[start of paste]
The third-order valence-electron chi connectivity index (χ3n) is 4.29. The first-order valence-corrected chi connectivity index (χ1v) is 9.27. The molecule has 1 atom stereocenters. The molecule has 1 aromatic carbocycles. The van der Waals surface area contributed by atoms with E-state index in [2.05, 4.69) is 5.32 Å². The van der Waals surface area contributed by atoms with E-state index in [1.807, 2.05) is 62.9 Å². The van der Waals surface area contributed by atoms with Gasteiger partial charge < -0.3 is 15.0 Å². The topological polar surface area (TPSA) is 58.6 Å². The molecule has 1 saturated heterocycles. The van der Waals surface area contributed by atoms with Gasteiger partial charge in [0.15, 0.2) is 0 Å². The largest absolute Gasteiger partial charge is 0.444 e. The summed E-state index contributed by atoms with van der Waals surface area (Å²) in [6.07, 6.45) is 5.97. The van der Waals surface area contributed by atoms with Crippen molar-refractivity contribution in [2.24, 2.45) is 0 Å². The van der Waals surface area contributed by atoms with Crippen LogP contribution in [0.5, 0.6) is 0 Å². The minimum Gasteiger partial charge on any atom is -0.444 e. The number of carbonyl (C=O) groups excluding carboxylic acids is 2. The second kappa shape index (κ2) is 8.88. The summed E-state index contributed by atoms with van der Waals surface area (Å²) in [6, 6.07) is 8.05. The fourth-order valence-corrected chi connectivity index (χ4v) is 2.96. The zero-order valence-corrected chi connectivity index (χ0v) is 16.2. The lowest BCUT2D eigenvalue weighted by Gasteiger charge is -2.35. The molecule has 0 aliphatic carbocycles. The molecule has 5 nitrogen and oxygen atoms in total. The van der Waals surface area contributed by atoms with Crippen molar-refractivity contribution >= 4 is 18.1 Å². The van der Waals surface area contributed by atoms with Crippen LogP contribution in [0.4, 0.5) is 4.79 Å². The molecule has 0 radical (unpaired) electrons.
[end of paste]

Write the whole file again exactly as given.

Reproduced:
The third-order valence-electron chi connectivity index (χ3n) is 4.29. The first-order valence-corrected chi connectivity index (χ1v) is 9.27. The molecule has 1 atom stereocenters. The molecule has 1 aromatic carbocycles. The van der Waals surface area contributed by atoms with E-state index in [2.05, 4.69) is 5.32 Å². The van der Waals surface area contributed by atoms with E-state index in [1.807, 2.05) is 62.9 Å². The van der Waals surface area contributed by atoms with Gasteiger partial charge < -0.3 is 15.0 Å². The topological polar surface area (TPSA) is 58.6 Å². The molecule has 1 saturated heterocycles. The van der Waals surface area contributed by atoms with Gasteiger partial charge in [0.15, 0.2) is 0 Å². The largest absolute Gasteiger partial charge is 0.444 e. The summed E-state index contributed by atoms with van der Waals surface area (Å²) in [6.07, 6.45) is 5.97. The van der Waals surface area contributed by atoms with Crippen molar-refractivity contribution in [2.24, 2.45) is 0 Å². The van der Waals surface area contributed by atoms with Crippen LogP contribution in [0.5, 0.6) is 0 Å². The minimum Gasteiger partial charge on any atom is -0.444 e. The number of carbonyl (C=O) groups excluding carboxylic acids is 2. The second kappa shape index (κ2) is 8.88. The summed E-state index contributed by atoms with van der Waals surface area (Å²) in [6, 6.07) is 8.05. The fourth-order valence-corrected chi connectivity index (χ4v) is 2.96. The zero-order valence-corrected chi connectivity index (χ0v) is 16.2. The lowest BCUT2D eigenvalue weighted by Gasteiger charge is -2.35. The molecule has 0 aliphatic carbocycles. The molecule has 5 nitrogen and oxygen atoms in total. The van der Waals surface area contributed by atoms with Crippen molar-refractivity contribution >= 4 is 18.1 Å². The van der Waals surface area contributed by atoms with Crippen LogP contribution in [0.4, 0.5) is 4.79 Å². The molecule has 0 radical (unpaired) electrons.